Inequalities in primary care management of knee pain and disability in older adults: an observational cohort study

Jinks, Clare; Vohora, Kanchan; Young, Julie; Handy, June; Porcheret, Mark; Jordan, Kelvin P.
October 2011
Rheumatology;Oct2011, Vol. 50 Issue 10, p1869
Academic Journal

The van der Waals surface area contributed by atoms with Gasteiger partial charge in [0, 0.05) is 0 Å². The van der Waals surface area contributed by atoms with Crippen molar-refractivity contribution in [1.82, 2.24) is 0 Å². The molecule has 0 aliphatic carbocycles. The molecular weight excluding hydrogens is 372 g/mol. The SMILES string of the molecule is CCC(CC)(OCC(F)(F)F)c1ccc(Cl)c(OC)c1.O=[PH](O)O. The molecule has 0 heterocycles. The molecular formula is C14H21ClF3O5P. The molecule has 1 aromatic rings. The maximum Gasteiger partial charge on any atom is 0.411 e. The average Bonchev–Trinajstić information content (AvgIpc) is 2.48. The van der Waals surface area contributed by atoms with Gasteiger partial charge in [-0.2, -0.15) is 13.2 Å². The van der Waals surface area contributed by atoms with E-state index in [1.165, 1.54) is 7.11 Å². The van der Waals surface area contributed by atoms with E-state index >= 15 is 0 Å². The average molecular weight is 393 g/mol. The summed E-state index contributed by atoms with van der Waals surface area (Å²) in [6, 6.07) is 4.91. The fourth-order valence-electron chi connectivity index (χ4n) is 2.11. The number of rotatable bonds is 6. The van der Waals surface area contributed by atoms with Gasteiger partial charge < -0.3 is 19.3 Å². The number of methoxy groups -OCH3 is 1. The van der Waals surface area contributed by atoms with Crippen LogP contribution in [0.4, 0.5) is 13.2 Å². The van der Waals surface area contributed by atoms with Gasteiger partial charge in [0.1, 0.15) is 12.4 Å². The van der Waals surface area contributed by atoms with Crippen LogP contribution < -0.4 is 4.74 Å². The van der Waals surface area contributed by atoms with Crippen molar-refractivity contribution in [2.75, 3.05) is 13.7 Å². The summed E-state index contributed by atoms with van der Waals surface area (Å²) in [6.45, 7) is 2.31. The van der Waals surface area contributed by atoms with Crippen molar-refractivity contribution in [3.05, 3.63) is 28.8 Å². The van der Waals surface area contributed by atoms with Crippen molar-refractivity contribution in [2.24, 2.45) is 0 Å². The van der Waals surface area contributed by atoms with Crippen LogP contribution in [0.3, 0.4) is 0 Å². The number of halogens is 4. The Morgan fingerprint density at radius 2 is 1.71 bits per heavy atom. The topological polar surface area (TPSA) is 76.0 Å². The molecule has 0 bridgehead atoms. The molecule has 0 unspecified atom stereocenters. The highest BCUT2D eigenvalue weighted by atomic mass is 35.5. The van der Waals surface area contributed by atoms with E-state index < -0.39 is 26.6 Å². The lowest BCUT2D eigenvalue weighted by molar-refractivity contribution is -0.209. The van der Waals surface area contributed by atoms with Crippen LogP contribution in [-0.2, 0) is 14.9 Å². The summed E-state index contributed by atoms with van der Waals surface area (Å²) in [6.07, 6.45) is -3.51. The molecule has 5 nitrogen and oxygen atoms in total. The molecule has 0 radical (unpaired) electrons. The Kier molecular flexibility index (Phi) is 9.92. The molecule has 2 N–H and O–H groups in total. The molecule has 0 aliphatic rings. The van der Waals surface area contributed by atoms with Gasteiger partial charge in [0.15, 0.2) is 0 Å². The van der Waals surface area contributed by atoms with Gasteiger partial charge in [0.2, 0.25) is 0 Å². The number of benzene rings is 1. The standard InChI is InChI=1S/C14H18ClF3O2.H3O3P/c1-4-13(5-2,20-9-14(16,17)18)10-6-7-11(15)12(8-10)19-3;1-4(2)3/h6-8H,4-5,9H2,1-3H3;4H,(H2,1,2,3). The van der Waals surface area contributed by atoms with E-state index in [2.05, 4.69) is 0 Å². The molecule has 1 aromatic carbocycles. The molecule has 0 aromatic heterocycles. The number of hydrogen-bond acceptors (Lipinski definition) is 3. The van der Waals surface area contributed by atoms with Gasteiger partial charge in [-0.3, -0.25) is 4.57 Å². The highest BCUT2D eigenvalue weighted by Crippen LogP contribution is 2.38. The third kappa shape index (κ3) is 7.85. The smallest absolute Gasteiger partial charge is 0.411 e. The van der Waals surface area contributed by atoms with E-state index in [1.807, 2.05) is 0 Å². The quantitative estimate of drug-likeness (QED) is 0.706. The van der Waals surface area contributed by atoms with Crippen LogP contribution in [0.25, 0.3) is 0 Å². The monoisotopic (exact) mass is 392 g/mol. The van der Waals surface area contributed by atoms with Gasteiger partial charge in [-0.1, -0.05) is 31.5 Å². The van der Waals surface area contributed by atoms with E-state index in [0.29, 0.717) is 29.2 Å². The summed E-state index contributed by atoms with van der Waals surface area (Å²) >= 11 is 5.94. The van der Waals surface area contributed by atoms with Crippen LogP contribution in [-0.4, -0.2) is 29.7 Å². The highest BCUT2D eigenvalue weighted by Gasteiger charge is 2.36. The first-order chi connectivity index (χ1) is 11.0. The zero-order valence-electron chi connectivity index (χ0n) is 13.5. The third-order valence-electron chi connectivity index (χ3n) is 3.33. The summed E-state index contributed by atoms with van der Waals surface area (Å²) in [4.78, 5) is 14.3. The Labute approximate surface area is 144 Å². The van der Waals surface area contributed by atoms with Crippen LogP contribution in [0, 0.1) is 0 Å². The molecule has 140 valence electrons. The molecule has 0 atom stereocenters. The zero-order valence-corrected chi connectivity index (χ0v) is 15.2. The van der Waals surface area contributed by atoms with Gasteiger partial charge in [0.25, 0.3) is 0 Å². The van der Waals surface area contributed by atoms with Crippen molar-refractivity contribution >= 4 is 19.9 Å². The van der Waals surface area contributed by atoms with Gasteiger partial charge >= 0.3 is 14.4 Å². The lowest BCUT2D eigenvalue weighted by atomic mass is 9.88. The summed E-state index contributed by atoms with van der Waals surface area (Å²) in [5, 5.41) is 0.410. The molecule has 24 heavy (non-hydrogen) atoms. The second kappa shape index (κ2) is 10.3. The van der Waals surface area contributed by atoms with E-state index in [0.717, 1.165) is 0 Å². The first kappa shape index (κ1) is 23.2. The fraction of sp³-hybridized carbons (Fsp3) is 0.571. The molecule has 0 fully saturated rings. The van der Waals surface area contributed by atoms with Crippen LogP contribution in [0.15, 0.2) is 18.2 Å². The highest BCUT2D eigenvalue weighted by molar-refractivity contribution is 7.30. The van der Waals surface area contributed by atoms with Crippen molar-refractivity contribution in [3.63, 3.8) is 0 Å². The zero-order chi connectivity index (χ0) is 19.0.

Objectives. To describe primary care management of knee pain, in relation to National Institute for Health and Clinical Excellence (NICE) OA guidelines, and examine variation in management by patient characteristics.Methods. Subjects were 755 adults aged ≥50 years who responded to baseline and 3-year surveys and had consulted primary care for knee pain. Medical records (1997–2006) were searched. Associations of having interventions from the outer circle (adjunctive treatments or Step 3) of the NICE guidelines with self-reported socio-demographic and knee-specific factors were determined.Results. Eighty per cent had received a Step 3 intervention. Thirty-eight per cent had been referred to secondary care, and 10% had received a knee replacement. Forty-three per cent had been prescribed an opioid and 41% an NSAID. Severe knee pain or disability at baseline and follow-up was the main association with receiving a Step 3 intervention [adjusted odds ratio (OR) 2.26; 95% CI 1.38, 3.70] and with referral (OR 2.57; 95% CI 1.72, 3.83). Older patients were less likely to be referred. Although non-significant, those of higher social class, in more affluent areas, older age or overweight or obese, appeared more likely to receive a knee replacement. Fifty per cent of those reporting severe knee pain or disability in both surveys had not been referred to secondary care.Conclusion. Most of the older adults who consult primary care with knee pain receive at least one Step 3 intervention from the OA guidelines. Inequalities in the management and referral of knee problems in primary care were generally not observed, although there were some trends towards differences in likelihood of total knee replacement.


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